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If you have aprox 3' in the ground and cement around the post it will work (I have a 14' tube gate on a 4x4 just 1 post). I have quite a few of these on my property (+ 10 at least to fence horses) where I could not sink the post deep enough I added a small 6" tire to the end of the gate it carries the load.


2

No. Those holders give virtually no torsional support. Your gate will tear it right down. Plan on robust posts in a substantial concrete footing to carry that torque load. Either that and do what I did and run some snow fence on a pair of 1/4" vinyl-coated cable. The gate won't contain a toddler, and the snow fence wouldn't either, but it gives a visual ...


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Option 1(clean finish):Rough cut the iron, bar the concrete, and pour a top layer of grout or thicker layer of concrete. Option 2 (rough finish, what you're doing): Rough cut with rip saw and finish with grinder. Option 3 (rough finish, completely removes visible pipe): Clear adequate space around the pipe below the concrete for a cast iron pipe cutter ...


1

For anyone in the future, in most areas with not insignificant snowfall this is not code. Upwards of 6" of clearance above ground level (grade) is required to minimize moisture rot, specifically, after the buildup beam (min 5.5"), joist structure (min 3.5"), and boards (min 1") and variance (~.5"). Your deck will fall at a minimum of 16.5" from grade (the ...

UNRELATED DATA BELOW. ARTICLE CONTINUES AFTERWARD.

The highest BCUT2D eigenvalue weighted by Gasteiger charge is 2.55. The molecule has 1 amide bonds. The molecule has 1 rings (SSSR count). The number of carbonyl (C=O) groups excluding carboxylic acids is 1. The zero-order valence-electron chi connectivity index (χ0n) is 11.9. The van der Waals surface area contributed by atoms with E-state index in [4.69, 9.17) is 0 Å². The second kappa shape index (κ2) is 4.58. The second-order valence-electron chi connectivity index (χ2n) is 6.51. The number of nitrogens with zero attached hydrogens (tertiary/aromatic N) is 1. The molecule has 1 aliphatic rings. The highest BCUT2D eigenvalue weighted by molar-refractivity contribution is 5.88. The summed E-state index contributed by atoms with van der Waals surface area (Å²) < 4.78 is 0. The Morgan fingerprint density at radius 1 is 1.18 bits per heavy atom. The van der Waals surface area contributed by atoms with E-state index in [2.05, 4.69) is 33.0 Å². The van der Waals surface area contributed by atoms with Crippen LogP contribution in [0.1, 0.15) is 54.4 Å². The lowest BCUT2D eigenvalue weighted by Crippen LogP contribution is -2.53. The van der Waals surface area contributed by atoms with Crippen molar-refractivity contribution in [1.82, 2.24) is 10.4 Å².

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You can always drill into the concrete (behind the foam) and use a 4 or 5" concrete screw (Tapcon). Should be good for 300 lbs per 1/4" screw. Don't hit any wires or pipes burried in the foam


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There are two primary types of anchors for concrete. I'd trust either if properly installed. Holes must be drilled cleanly and to the proper size. Bolts must be of the correct diameter and length. Both require fairly large holes (7/16" to 5/8" or so). Sleeve or Wedge Anchor (with integrated bolt) Lag Shield (with standard lag screw)


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Since nobody else it going for this, then I'll give my two cents (based on limited experience, so please, anyone else feel free to chime in). When it comes to concrete roads, for example, after patching it a few times the road eventually becomes too worn out, and the concrete is rubblized (into crush and run). Then fresh pavement is layed on top. Here's a ...


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I would use the HRWR admixture to help seal the concrete. Alone, it might not be the best roofing solution, but it's well worth the minor cost for the extra protection. The biggest problem that I heard was foot traffic. Normally I would recommend EPDM, but I'm not so sure about foot traffic. This sounds more like a terrace, in which case, silicone cement is ...


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I would not trust admixtures to make concrete waterproof. Concrete in inherently porous and hygroscopic. Adding things to concrete still leaves it concrete with these properties. Point is it is the wiser to cover the concrete with something water proof. Waterproof materials typically will be a solid sheet of something like metal, plastic or "poly...", ...


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As requested,,,,It is hard to say how deep to dig down. When houses are built the contractor levels the ground and fills in shallow spots (much of the time). The trick is to dig down below the top soil it may be deeper. I usually find 6-8" gets me below the top soil but there have been a few that were closer to 18". I back fill the hole with crushed quarry ...


1

The 4" to concrete figure you see is a minimum clearance value, and really has nothing to do with the size of the footing required to support a load or prevent twisting or uplift. The size(volume) of the footing is what your engineer calculates out to have adequate mass to support/hold down your structure. One thing I noticed on the spec sheet you linked to:...